One man's health food is another man's junk food

Story highlights

  • The majority of New Year's resolutions involve getting fit and losing weight
  • A new study suggests "healthy" foods differ from one person to another

(CNN)Have you made your New Year's resolution yet? If not, there's still time.

If last year is any indication, the majority of Americans will set goals pertaining to their health for 2016. The No. 1 resolution for 2015 was "stay fit and healthy" (37%), according to a January Nielsen survey -- 32% said they wanted to "lose weight."
    "When we look at how consumers are planning to meet their health and fitness goals, what is surprising is how this year's resolutions stack up against last year's behavior," the Nielsen researchers wrote. "For example, 43% of Americans say they plan to lose weight by making healthier food choices, but 76% said they did not follow a weight loss or diet program in 2014."
    Perhaps that's not at all surprising. It seems as though every few weeks, a different diet is touted as the best option, only to be bumped out of the top spot by another plan, sometimes with contradictory science and reasoning.
    "Don't eat meat." "Don't eat dairy." "Low-fat is the answer." "Sugar is toxic."
    It's no wonder Americans looking to lose weight don't know where to begin. Many aren't sticking with their diets because they're not achieving the results they want.
    Now, a first-of-its-kind study is showing us something our experience told us all along: one size (or diet) rarely fits all.

    'Healthy' foods differ by individual

    An Israeli study, published last month in the medical journal "Cell," concludes that even after eating identical meals, the way those meals are then metabolized differs -- sometimes dramatically -- from one person to another.
    You've probably heard the term "glycemic index" (GI) touted on more than a few diet commercials. Simply put, GI measures how much a particular food is expected to raise your blood sugar. High blood sugar levels are closely linked to health issues such as diabetes and obesity.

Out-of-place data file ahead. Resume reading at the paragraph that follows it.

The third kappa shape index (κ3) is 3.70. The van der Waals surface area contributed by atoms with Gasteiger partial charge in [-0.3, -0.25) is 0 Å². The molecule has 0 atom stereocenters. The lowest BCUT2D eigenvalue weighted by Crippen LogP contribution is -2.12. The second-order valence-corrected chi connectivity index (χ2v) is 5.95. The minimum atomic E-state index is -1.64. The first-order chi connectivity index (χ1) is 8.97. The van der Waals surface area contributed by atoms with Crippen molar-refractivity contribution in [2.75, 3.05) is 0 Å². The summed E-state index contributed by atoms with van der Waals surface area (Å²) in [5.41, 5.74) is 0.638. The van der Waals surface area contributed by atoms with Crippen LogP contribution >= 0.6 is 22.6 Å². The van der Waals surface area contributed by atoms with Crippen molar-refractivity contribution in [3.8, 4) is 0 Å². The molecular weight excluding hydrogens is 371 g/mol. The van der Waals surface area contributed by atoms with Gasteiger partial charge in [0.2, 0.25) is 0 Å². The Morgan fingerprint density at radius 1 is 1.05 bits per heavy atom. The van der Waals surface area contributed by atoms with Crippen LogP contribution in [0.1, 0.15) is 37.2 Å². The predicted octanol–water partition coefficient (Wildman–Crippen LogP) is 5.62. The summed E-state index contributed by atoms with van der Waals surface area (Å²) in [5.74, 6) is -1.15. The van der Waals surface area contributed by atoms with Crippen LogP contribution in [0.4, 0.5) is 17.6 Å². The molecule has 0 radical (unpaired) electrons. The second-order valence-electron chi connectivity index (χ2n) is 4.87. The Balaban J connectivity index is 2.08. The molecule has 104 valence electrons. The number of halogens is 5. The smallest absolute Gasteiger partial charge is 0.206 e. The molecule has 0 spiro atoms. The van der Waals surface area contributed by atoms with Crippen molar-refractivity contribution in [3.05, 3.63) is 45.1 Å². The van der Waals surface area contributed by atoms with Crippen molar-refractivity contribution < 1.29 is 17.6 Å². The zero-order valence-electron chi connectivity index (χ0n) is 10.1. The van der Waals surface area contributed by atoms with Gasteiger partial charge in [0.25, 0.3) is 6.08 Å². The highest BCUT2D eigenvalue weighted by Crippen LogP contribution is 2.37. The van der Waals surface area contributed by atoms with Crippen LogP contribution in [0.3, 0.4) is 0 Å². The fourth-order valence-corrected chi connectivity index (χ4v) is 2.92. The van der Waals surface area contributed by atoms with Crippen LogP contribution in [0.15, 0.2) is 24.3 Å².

The problem with the GI system is that it's based on studies that average how small groups of people respond to various foods. This recent study, out of the Weizmann Institute of Science, found that the GI of any given food is not a set value, but instead depends in large part on the individual who is eating it.
    "Most dietary recommendations that one can think of are based on one of these grading systems," said Eran Segal, of Weizmann's Department of Computer Science and Applied Math. "However, what people didn't highlight, or maybe they didn't fully appreciate, is that there are profound differences between individuals. In some cases, individuals have opposite responses to one another, and this is really a big hole in the literature."
    The study's authors gave the example of a middle-aged woman with obesity and pre-diabetes, who had tried and failed to achieve positive results with a rage of diets over the course of many years. She learned that her "healthy" eating habits may have actually been contributing to her weight problem. Her blood sugar levels spiked whenever she ate tomatoes, which she did many times over the course of the study, mistakenly thinking she was making a healthy food choice.
    "For this person, an individualized tailored diet would not have included tomatoes, but may have included other ingredients that many of us would not consider healthy, but are in fact healthy for her," said Eran Elinav, of Weizmann's Department of Immunology. "Before this study was conducted, there is no way that anyone could have provided her with such personalized recommendations, which may substantially impact the progression of her pre-diabetes."

    Why the drastic difference?

    The researchers began by asking their 800 volunteers to complete health and lifestyle questionnaires, as well as undergo a handful of body measurements and blood tests.